It is such a given that training modes should vary that it’s a wonder it’s not used as much in many budo schools. I can hazard different reasons why this is so, but it shouldn’t be. Perhaps, among the more competitive sports budo, the notion that you scale back physical training may strike the teacher as “weak” or “wimping out.”
That’s a pity, because they are ignoring decades of sports research and proven methodologies. And “Well, my sensei has always taught it hard core like this so I’m going to teach it his way” is also antithetical to the notion that budo is based on maximum efficiency of movement and action (as the founder of Kodokan Judo, Kano Jigoro, would say, “Seiryoku Zenyo: mutual endeavor and maximum efficiency”).
This topic occurred to me because I was reflecting on two incidents; one very recent and another from years ago.
Recently, it was my good luck to have a senior member of the iai system I study visit Hawaii on vacation. Since he and his wife (both highly ranked) were mainly here for the warm weather, they didn’t pack much by way of martial arts training gear, but he brought a saya bokuto, a wooden sword with a plastic sheathe that he used to practice in the early mornings in a corner of a park in Waikiki. When my schedule permitted, I would join him and he worked on improving my form. It was very informal. We dressed in Bermuda shorts and t-shirts. If it drizzled, we put on baseball caps and sweat shirts. Sometimes we went through the kata at full speed, but most of the time we slowed things down, concentrating on getting the form right.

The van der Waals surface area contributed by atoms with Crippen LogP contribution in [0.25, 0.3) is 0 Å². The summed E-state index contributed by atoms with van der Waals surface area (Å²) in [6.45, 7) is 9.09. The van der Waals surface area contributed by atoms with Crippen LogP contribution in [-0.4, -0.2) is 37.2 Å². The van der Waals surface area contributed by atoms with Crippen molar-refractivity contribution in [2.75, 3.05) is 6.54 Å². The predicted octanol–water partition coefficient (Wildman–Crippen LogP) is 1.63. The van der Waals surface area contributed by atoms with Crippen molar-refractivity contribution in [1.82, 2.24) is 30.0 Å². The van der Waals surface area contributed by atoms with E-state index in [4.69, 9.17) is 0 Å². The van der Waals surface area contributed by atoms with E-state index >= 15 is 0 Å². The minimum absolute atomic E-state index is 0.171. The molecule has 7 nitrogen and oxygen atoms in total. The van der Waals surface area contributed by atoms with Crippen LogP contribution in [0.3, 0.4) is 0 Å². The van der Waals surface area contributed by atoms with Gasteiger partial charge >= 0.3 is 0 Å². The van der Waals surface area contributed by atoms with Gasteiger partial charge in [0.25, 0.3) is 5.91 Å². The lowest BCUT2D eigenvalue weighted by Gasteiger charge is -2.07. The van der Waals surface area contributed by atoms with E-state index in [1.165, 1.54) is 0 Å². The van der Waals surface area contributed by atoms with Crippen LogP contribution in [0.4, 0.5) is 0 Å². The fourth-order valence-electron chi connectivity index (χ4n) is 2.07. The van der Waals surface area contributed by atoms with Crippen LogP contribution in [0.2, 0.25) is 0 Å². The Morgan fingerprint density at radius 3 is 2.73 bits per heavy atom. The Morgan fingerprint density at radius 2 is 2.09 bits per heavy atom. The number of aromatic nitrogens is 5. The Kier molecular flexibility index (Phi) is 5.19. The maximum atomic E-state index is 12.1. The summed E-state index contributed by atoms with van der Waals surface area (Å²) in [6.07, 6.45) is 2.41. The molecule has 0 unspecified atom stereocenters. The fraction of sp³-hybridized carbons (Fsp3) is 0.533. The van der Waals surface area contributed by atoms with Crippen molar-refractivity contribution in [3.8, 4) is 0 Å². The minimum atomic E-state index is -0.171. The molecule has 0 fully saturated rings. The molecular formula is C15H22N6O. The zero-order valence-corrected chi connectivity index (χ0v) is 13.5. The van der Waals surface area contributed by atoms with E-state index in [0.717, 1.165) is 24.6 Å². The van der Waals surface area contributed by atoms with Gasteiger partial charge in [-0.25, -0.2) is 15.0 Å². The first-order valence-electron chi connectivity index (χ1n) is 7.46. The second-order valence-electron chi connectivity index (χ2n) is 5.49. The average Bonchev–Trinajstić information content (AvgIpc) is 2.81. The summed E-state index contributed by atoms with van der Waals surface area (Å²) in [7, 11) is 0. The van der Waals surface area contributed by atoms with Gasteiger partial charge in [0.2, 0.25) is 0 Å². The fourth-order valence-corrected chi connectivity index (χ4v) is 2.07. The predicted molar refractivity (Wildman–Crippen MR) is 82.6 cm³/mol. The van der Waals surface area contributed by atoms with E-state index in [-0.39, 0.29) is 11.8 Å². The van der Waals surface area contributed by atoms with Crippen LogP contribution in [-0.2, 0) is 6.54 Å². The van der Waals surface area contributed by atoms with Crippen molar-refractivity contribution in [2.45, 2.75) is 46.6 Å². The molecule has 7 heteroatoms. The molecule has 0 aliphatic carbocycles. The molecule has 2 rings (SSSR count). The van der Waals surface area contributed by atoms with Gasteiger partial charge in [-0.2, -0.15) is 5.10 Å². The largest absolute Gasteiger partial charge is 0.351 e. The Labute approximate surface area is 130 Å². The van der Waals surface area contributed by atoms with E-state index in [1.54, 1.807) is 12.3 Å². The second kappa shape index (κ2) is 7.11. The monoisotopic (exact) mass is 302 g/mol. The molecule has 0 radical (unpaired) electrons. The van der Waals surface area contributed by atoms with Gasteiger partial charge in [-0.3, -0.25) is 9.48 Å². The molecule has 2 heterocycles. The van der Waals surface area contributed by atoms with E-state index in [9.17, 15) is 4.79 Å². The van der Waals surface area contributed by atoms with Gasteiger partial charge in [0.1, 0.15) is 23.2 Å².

Then we managed to schedule a time when he came by my little dojo to work with my students. In that case, we were dressed in keikogi and hakama, and used iaito. The cuts and techniques were done a bit faster, a bit crisper, and of course there was a bit more formality. As a friend would say, it’s atarimae. It’s to be expected. When you are in a formal dojo setting, you do act more formally. If you’re in t-shirt and shorts, trying to work through forms step by step, you take it easy, relax, and think things through, taking time to stop, go back to a mistake and redo them, and slip into an easy, relaxed pace.